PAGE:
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Bengals WR Auden Tate drawing more praise from teammates and coaches

Tate has to make the roster first, but if he’s still around when the season starts, he could find himself in an important role.

NFL: Cincinnati Bengals-Minicamp Aaron Doster-USA TODAY Sports

The biggest wide receiver currently on the Bengals’ roster is in a fight to make the final cut, and his size will likely work to his advantage.

Auden Tate, a 6-5, 228-lb receiver from Florida State, was drafted by the Bengals in the seventh round with the 253rd overall pick. He’s not a guarantee to make the final cuts, but he’s certainly making an impression with his ability to create space and make flashy catches.

Tate ran just a 4.68 40-yard dash, so he’s not especially fast, but he’s got the size and the length to make up for it, and his teammates are taking notice.

“Unbelievable,” A.J. Green said of Tate’s catches, according to Dan Hoard on . “We call him a young Brandon Marshall. The guy has unbelievable hands, he’s big (with) great body control. He had a very good (minicamp).”

Wide receivers coach Bob Bicknell has also been impressed with Tate, saying that he does things that can’t be taught.

“He’s got a lot of things that you can’t teach,” he said, according to Hoard. “He’s got unbelievable size. He’s got really good body control. He’s got some quickness and he catches the ball the way that he caught it on film when we evaluated him. The first thing I saw with him is that he catches everything and that’s obviously important for us.”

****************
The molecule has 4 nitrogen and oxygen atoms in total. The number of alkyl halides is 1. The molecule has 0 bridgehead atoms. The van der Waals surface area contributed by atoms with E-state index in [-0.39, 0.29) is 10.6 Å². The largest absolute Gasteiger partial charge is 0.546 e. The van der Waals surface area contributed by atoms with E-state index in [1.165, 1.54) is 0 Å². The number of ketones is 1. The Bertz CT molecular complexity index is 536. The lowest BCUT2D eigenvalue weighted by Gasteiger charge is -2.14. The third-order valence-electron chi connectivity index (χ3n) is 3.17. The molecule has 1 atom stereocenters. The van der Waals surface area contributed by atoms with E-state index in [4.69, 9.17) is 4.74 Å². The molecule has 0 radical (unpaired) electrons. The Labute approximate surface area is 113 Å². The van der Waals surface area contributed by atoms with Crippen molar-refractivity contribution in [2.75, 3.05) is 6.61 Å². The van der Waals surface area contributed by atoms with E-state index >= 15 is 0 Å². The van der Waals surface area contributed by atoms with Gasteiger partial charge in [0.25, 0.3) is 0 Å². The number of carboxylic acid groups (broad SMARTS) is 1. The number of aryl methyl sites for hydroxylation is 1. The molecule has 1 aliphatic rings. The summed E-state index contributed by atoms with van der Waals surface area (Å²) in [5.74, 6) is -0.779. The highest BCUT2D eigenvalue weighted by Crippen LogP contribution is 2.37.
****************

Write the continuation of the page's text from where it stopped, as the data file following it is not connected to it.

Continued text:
Part of Tate’s ability to catch everything and make receptions that wow his teammates is his ability to catch jump balls. No matter how well he was covered as a receiver at Florida State, if the throw was up, only Tate was going to get to it.

Cincy Jungle’s own John Sheeran went in depth on Tate’s jump ball ability, which you can read more on here.

Tate led the ACC in touchdown receptions last year with 10. With his size and ability to make contested catches, his most likely role is as a red zone target, and according to Hoard, he was frequently targeted in the red zone during minicamp.

If Tate can grab a roster spot after making the positive impressions he’s made, the seventh-round pick will have the potential to carve out an important role in the red zone. The Bengals could use more options inside the 20.

Last year, with the typical red zone staple Tyler Eifert suffering from injuries, Green had a team-high 16 targets and a catch percentage of just 43.75 percent in those situations.

There needs to be another guy step up here, and it sounds like Tate may be that man.